American cyclists are on a tear at the Tour de l’Ardèche stage race in France.
On Monday U.S. rider Leigh Ann Ganzar of Rally Cycling won the fifth stage of the race, a 134.5-kilometer route from Pont du Gard to Ruoms, in a two-up breakaway with countrywoman Lauren Stephens of Tibco-Silicon Valley Bank.
The race was buffeted by crosswinds throughout the stage, and aggressive riding saw a 12-rider breakaway go up the road early. American rider Emma White made the move and continued her lead in the ‘Rush’ classification, which awards points at intermediate sprints.
Stephens and her teammate Nina Kessler also made the breakaway, and the two helped Rally drive the pace. As the group hit 35km to go the peloton pulled within 20 seconds, and Ganzar attacked alongside Nicole Steigenga (Dolcini – Van Eyck Sport). Stephens, seeing her opportunity to move up on GC, attacked too.
“With about 25k go we had a gap of 1:15,” Stephens told VeloNews. “The gap yo-yo’d a bit with a few steep climbs close to the finish but in the end, we had a gap of 1:14.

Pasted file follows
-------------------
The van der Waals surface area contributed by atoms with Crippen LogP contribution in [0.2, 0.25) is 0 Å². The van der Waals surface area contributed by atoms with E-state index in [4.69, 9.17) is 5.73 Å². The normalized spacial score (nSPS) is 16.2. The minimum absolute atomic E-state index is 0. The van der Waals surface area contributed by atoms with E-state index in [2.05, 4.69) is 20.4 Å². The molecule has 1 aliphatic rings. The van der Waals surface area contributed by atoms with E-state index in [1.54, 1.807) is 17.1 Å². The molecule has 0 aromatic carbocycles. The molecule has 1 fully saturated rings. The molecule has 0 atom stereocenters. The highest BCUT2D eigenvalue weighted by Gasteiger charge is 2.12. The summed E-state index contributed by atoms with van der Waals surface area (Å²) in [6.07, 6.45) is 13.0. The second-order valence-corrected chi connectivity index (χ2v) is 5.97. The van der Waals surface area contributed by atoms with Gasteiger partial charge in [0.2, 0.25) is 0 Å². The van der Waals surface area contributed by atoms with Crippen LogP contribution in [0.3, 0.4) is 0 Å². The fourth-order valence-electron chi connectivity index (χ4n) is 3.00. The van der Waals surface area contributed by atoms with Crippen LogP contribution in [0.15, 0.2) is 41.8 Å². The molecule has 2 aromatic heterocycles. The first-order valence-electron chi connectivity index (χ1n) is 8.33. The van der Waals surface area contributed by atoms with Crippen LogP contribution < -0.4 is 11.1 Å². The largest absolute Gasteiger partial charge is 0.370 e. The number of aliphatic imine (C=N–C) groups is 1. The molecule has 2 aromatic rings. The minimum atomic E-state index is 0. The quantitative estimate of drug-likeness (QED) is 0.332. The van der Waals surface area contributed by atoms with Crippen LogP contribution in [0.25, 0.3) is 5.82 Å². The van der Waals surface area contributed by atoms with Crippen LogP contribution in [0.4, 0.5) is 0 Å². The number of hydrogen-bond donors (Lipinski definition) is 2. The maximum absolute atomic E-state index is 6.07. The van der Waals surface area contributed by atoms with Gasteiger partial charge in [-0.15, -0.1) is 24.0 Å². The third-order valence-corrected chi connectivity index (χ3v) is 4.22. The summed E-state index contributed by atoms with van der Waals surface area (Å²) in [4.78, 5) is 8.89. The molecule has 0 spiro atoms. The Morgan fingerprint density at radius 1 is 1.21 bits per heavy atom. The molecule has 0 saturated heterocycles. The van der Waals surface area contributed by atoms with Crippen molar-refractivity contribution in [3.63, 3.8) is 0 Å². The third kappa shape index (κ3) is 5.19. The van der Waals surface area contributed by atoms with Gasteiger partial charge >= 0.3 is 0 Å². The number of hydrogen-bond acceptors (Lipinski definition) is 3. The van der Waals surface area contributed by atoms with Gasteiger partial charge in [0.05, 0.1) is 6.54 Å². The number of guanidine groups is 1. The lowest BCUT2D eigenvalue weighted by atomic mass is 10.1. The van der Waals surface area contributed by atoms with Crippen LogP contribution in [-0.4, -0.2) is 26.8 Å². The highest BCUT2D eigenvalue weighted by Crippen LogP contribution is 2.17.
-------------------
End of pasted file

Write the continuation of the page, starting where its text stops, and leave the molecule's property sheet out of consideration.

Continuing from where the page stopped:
The two dropped Steigenga on the final climb and headed to the finish together, where Ganzar took the sprint.
“It feels amazing to win for the team,” Ganzar said. “We have been working really well together all week so having two of us on the podium today, plus Emma in the rush jersey is such a great way to reward the team and the staff for so much hard work.”
The breakaway benefitted both women — Stephens jumped up from second place overall into the race lead. With two stages remaining Stephens leads the race, but is tied on time with Spanish rider Mavi Garcia (Alé BTC Ljubljana).
Garcia won the opening stage, a 90-kilometer hilly road stage into Bourg-St-Andéol, and fended off attacks from Stephens and her Tibco-Silicon Valley Bank teammates in the ensuing stages, winning stage 2 ahead of Anna Kiesenhofer (Team Austria), with Stephens in third.
Stephens and Tibco-Silicon Valley Bank kept the pressure on. Kristen Faulkner won Tibco-Silicon Valley Bank’s first stage on Sunday’s 4th stage, which concluded with a summit finish to Mont Lozère, just ahead of Stephens.
The race now tackles a mountainous 137-kilometer route on Tuesday before concluding with a flat and fast 98-kilometer stage on Wednesday.
The last American champion was Tayler Wiles, who won the overall in 2015. Stephens was second place that year. She said she intends to defend the jersey.
“We have two more days left and I’m excited to be defending the jersey so late in the race,” Stephens said. “I’ve taken the jersey early in years past at the race but I’ve never worn the jersey at the end of this race and this year I believe I can.”